Kerry (L) and Abbas
I came, I saw, and I was relieved – negotiations with the Palestinians are not on the horizon. This was the message relayed from Washington last week by Defense Minister Moshe Ya'alon to the new "Greater Israel lobby" in the Knesset. The Arab initiative, he said, was a spin. Kerry's initiative has failed.
And he's right. The American secretary of state, who is mockingly referred to in Washington as the "minister for Middle Eastern affairs" due to the amount of time he is dedicating to the Israeli-Palestinian conflict, has not been able to advance his project.
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Kerry has a lot of good will, but he has no understanding of the people he is up against in the region. Ya'alon, however, jumped for joy a bit prematurely. Kerry has not lost hope, and he still plans to present his peace plan towards September, before the annual Palestinian festival at the UN General Assembly.
Kerry began his term believing wholeheartedly that he can bring both sides back to the negotiation table, which is in the interest of the US. But he failed to understand that lobbying in the Middle East is vastly different from lobbying in Congress. He thought he would come here with a reasonable plan and two diligent aides and be able to move mountains. He quickly learned that if you do not leave a very proficient team in the region to continually pressure the sides – you haven't done anything.
Each time Kerry boarded the plane en route to another crisis somewhere in the world, both sides returned to the starting point. Kerry failed also because he focused, before anything else, on two core issues - borders and security. According to the American viewpoint, a solution to the borders issue will also resolve the settlements issue. But there is no Israeli prime minister who will agree to sign on the borders before receiving Palestinian commitments regarding the right of return.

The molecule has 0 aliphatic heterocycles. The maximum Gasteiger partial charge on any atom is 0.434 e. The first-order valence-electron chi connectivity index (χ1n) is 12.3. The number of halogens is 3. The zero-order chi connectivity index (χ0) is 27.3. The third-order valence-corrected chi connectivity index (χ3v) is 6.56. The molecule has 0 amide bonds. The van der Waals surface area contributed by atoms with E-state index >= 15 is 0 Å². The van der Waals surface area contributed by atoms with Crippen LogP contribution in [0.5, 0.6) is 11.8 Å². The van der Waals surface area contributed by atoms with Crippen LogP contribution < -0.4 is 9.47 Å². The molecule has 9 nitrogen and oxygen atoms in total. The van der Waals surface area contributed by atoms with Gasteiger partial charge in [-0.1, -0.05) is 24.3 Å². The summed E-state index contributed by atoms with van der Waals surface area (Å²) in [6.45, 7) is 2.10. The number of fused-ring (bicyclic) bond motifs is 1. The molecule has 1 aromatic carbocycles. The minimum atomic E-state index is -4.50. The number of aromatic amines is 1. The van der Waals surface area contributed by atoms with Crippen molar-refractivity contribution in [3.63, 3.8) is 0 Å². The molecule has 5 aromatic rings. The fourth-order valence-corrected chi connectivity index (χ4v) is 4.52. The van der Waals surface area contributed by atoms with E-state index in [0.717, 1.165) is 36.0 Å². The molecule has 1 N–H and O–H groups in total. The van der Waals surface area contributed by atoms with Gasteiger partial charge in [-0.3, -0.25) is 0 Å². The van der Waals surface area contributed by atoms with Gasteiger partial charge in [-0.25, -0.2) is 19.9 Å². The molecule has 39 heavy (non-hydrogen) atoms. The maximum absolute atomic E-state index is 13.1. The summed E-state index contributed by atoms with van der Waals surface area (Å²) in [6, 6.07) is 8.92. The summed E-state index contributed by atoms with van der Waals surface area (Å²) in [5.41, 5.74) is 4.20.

Now starts the countdown until September. In case the sides do not resume negotiations, Abbas will have three options: The first – to disappear from the scene entirely; the second possibility is going to the UN, ask to be recognized as a member of dozens more of its organizations and complain against Israel to the International Criminal Court in The Hague; Abbas' third option is to reconcile with Hamas (the reconciliation has been delayed in part due to the chances that peace talks with Israel would resume). But there is another possibility as well: The Palestinian street may act in contradiction to Abbas' strategy, bypass him and ignite the region.
The Americans fear all of these scenarios. They are currently setting up work teams to deal with each core issue. The teams will be sent to the field and accompany Kerry's dialogue. The top US diplomat will make an effort to present an outline for a peace agreement by the end of the summer, but to achieve this he needs both sides to start moving and take trust-building steps. The Americans are also discussing plans to build infrastructure in the territories, including Area C.
So, Ya'alon, the time is not ripe for opening champagne bottles in celebration of Kerry's failure. Remember the message Netanyahu conveyed to Abbas as he addressed the Knesset: Give peace a chance.